When it was finally announced that Will Ferrell, Adam McKay, and company would be coming back and making a sequel to their 2004 modern classic Anchorman, the world rejoiced. But, with as many people as there are who love this movie, and with the way it’s continued to remain a relevant part of popular culture, why did it take so long to make a sequel? McKay spills some details on the long road to this highly anticipated sequel in a recent interview with THR. Apparently the delay between Anchorman movies came down to two things: first there was a lack of interest in sequels from the creative end of things, and then there were budget concerns from the accountants. Or, as McKay puts it, “the movie came out and did really good but then got even bigger on DVD and cable. So then, when he (Adam Goodman) was at Paramount, he said to me, ‘Would you ever do a sequel?’ And at first we were like, ‘No, we don’t want to do sequels, we have too many ideas. Why do sequels?’ And then finally, we kept hearing the question so much from fans, and we’re like, ‘Shit, man, there’s almost something original about doing a sequel,’ like, can-we-do-a-sequel suddenly became an interesting challenge to us. We got our heads around on it and said, ‘All right, we’ll do it,’ and Goodman was really excited. But then it went in the numbers machine over there.”


Drinking Games

Last week, the interwebs exploded with the awesome announcement that Will Ferrell, Adam McKay, Steve Carell and Paramount Pictures have come to an agreement on moving forward with a sequel to the 2004 comedy Anchorman: The Legend of Ron Burgundy. Sweet Lincoln’s mullet, this is exciting! Even though the movie’s release is at least a year away, you can still pop in your DVD, Blu-ray or HD-DVD (yeah, those are still out there) of Anchorman to refresh yourself in preparation of the sequel. Enjoy some scotchy, scotch, scotch, down into your belly. Or drink from a half-gallon carton of milk on a hot day. Either way, slap on your Sex Panther cologne and take a trip back to the glorious 70s. And don’t forget to stay classy, rejects!



There is absolutely no satisfying way to explain and introduce Alvin and the Chipmunks: Chipwrecked in a classic film review format, because of one major hurdle – it’s a film about singing chipmunks that get shipwrecked (sigh, chipwrecked) on a seemingly unpopulated island. It’s hard to believe this is a real film (it’s nearly impossible to also believe that it’s the third film in a franchise), and it’s even harder to attempt to talk about it in a critical and professional manner. But let’s try. Alvin and the Chipmunks: Chipwrecked opens with human moron Dave Seville (Jason Lee) and his six-pack of fuzzy (children? paychecks? vermin?) heading off on what is meant to be restful holiday cruise. Dave is understandably exhausted after spending years of his life raising six chipmunks – Alvin, Simon, Theodore, Brittany, Jeanette, and the other one – who are also international signing superstars. The seven of them plan to use the cruise to relax before hitting the International Music Awards (sort of like the MTV Video Music Awards, but somehow even less important), where the boys (Alvin and the Chipmunks, so much for Simon and Theodore’s name recognition) and the girls (The Chipettes, much more equal opportunity) will likely rack up a bevy of awards. Of course, the Chipmunks and the Chipettes ultimately get marooned on a tropical island, thanks to (shockingly!) a move by ol’ troublemaker Alvin, a plan so stupid that even these damn singing chipmunks should have realized the depth of their idiocy […]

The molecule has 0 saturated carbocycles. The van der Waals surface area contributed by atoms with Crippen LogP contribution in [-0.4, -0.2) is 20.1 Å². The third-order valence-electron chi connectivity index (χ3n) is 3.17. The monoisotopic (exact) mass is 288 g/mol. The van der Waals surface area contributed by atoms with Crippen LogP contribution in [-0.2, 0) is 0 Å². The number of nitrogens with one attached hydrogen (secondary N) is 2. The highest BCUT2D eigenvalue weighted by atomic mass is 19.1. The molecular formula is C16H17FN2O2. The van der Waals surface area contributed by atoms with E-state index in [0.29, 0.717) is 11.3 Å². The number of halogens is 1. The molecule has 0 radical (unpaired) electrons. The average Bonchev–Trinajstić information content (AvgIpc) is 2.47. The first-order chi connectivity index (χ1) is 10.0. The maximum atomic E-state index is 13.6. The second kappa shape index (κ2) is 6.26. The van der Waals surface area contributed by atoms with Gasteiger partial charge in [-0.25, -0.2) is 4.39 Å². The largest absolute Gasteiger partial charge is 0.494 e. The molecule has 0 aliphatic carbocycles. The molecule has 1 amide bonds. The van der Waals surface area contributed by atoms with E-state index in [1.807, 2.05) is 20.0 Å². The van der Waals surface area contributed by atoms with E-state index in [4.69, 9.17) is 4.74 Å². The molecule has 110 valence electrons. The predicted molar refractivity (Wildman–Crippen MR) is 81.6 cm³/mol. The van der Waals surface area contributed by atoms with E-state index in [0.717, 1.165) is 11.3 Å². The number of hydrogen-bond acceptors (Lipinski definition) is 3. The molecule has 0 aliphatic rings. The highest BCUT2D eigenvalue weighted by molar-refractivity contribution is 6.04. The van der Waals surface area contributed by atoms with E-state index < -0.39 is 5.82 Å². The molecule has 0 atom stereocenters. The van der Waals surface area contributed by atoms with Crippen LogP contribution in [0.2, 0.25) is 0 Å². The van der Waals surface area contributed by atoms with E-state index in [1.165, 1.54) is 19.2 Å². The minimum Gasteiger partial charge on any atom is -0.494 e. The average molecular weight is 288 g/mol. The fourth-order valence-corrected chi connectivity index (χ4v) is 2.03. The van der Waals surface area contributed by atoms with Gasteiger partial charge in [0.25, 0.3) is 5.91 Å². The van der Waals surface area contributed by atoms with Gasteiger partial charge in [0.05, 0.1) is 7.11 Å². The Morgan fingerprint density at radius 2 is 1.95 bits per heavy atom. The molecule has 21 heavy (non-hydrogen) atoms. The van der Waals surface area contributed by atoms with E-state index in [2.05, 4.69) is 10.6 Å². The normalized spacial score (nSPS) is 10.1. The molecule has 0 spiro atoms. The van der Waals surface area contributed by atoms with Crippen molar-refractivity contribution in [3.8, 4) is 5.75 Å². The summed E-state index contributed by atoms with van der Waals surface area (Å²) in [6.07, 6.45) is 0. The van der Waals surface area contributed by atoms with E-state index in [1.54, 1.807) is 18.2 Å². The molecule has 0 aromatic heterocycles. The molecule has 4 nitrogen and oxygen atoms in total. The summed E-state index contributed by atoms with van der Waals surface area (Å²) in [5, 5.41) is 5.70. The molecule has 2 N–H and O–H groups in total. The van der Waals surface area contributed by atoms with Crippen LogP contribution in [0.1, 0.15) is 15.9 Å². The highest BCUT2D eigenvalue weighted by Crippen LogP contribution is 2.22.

This week, Fat Guy Kevin Carr snubs his nose at all the films up for the Oscar in order to enjoy the R-rated smorgasbord that is available in the theaters. He kisses his wife and takes six days off from marriage, just like Owen Wilson and Jason Sudeikis in Hall Pass. He takes those six days to find a fast car so he can Drive Angry, following Amber Heard and her short shorts in 3D. Apparently no one told him she’s a lesbian now.